Claremont Colleges Change Cross-Enrollment Policies

Pomona faculty approved changes to the college’s cross-enrollment policy at an all-staff meeting on Oct. 7. The changes are aimed at reducing the complexity of cross-enrollment procedures and granting more liberty to students taking classes at other Claremont colleges.Previously, Pomona students were not allowed to cross enroll during their first year, sophomores were allotted one class off-campus per semester, and upperclassmen could take up to 50 percent of their courses at another college. The new rule permits freshmen to take one class per semester at another college. In addition, students cannot take more than 40 percent of their four-year course-loads on other campuses.Courses offered by joint departments, such as African studies, Asian American studies, and Chicano/a-Latino/a Studies, are exempt from cross-enrollment constraints. Changes to the cross-enrollment policy will not impact the requirements of department majors. Current students will also be able to choose to follow the policies in place at the time of their entrance to Pomona.A joint faculty-student Curriculum Committee has been discussing proposals to reform the restrictions on off-campus classes since early September. Potential revisions to the academic catalogue and student handbook have also periodically been brought up to the Curriculum and Academic Procedures Committees since 2005. The current Curriculum Committee is composed of the Vice President for Academic Affairs and Dean of the College, an Associate Dean of the College, the Registrar, faculty members and three students selected by the ASPC.Registrar Margaret Adorno points to the need for a policy change as a response to confusion over exceptions to the existing policy.“The fact that there were so many exemptions made talking about cross-enrollment unwieldy,” she said.The 2008-09 academic catalogue includes a lengthy paragraph detailing the many subjects and specific courses throughout the consortium that were not previously included under the terms of cross-enrollment. These exemptions range from intercollegiate departments to a blanket acceptance of any 5-C math class as a Pomona College equivalent.“If you look at the most recent catalogue, the exceptions have gotten larger and more amorphous,” said Associate Registrar Adam Pave.The changes to the cross-enrollment restrictions were not made arbitrarily. When Pomona College students needed to justify taking off-campus classes, exceptions were made that created an intricate system for determining what classes should be included in the rules of cross-enrollment.“The main thing was that when people read the rules, they got confused,” said Pomona Professor of History Victor Silverman. According to Head Sponsor Zach Barnett PO ’11, one of the students-at-large on the Curriculum Committee, the rules were not only convoluted but also diminished the role that faculty advisors could take in shaping the academic experience of their advisees.“Before, the rule was so complicated and restrictive that it almost did the advisor’s job for them,” he said. Increasing the discretionary power of the advisor was one of the main goals of the new policy. Ultimately, an advisor’s signature will be the decisive factor in a student’s ability to take classes off-campus.“Simplicity is always helpful, and with cross-enrollment being effectively a choice made by student and advisor, rather than reference to a list, it will lead to meaningful discussions about why and when students add courses from the other colleges to their program,” Adorno said.There are some worries that increasing the power of advisors will not necessarily have a positive impact on the education of future Pomona students. Some first year students have expressed dissatisfaction with the academic guidance they have received.“Unfortunately some of my colleagues don’t pay much attention to their advisees,” Silverman said.In granting more freedom and authority to faculty advisors, the new policy is supposed to strengthen the position of students in matters of cross-enrollment. “We’re leaving it up to students because students should be empowered within their own education,” Silverman said.More than just empowering students, the new policy is aimed at strengthening a Pomona identity. The distinction between a Pomona degree and a consortium education plays a key role in cross-enrollment restrictions and was taken into account with the policy reforms.ASPC Commissioner for Academic Affairs Scott Levy PO ’10 serves on the Curriculum Committee. He described the interaction between Pomona and 5C academics as “a balance.” Although he recommends that Pomona students take advantage of what the consortium has to offer them, he said that they “should also be taking classes at Pomona.”“We want students to get a Pomona education,” Silverman said. “We also want them to have the great range of courses that comes from being in Claremont.”Charley Vallejo-Anderson PO ’13 describes his own academic experience at Pomona as being closely tied to the 5Cs as a whole. By taking an Arabic class at CMC, Vallejo-Anderson has already experienced cross-enrollment without having difficulties at the registrar’s office. “A big reason why I applied here is because of the consortium,” he said.Hearing of the changes to the cross-enrollment policy, Vallejo-Anderson was not concerned, however, that his or future students’ educations would be negatively impacted.“This is a small change,” Levy said. “It’s not something that students will feel in a dramatic way.”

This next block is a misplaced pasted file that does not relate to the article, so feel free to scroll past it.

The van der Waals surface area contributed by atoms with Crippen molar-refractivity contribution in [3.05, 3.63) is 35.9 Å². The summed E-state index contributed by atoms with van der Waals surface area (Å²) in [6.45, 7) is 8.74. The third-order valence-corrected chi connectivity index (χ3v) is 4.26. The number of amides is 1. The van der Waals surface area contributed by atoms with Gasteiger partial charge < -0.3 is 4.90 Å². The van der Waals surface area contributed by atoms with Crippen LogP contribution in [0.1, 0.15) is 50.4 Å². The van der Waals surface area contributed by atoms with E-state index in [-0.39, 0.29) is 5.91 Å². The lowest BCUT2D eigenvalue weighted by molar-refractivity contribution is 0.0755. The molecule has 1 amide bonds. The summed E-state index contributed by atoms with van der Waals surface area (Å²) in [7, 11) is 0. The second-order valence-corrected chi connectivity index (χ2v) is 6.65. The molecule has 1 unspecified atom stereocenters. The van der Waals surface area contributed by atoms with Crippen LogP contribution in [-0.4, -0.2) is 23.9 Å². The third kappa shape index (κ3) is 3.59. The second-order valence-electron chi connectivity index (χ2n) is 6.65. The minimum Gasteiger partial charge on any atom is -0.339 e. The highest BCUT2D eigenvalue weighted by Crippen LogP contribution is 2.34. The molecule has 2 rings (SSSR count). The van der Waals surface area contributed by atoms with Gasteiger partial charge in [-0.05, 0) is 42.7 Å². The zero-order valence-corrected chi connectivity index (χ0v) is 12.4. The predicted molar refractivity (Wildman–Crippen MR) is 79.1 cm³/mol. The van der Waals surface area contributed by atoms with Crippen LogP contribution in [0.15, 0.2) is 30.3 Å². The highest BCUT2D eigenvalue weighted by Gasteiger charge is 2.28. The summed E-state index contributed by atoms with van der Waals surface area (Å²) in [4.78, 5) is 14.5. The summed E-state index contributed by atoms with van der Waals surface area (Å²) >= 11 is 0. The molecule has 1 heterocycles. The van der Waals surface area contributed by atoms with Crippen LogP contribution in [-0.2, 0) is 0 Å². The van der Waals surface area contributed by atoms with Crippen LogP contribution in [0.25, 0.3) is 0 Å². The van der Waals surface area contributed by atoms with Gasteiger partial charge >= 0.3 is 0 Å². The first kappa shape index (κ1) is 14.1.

Facebook Comments

Leave a Reply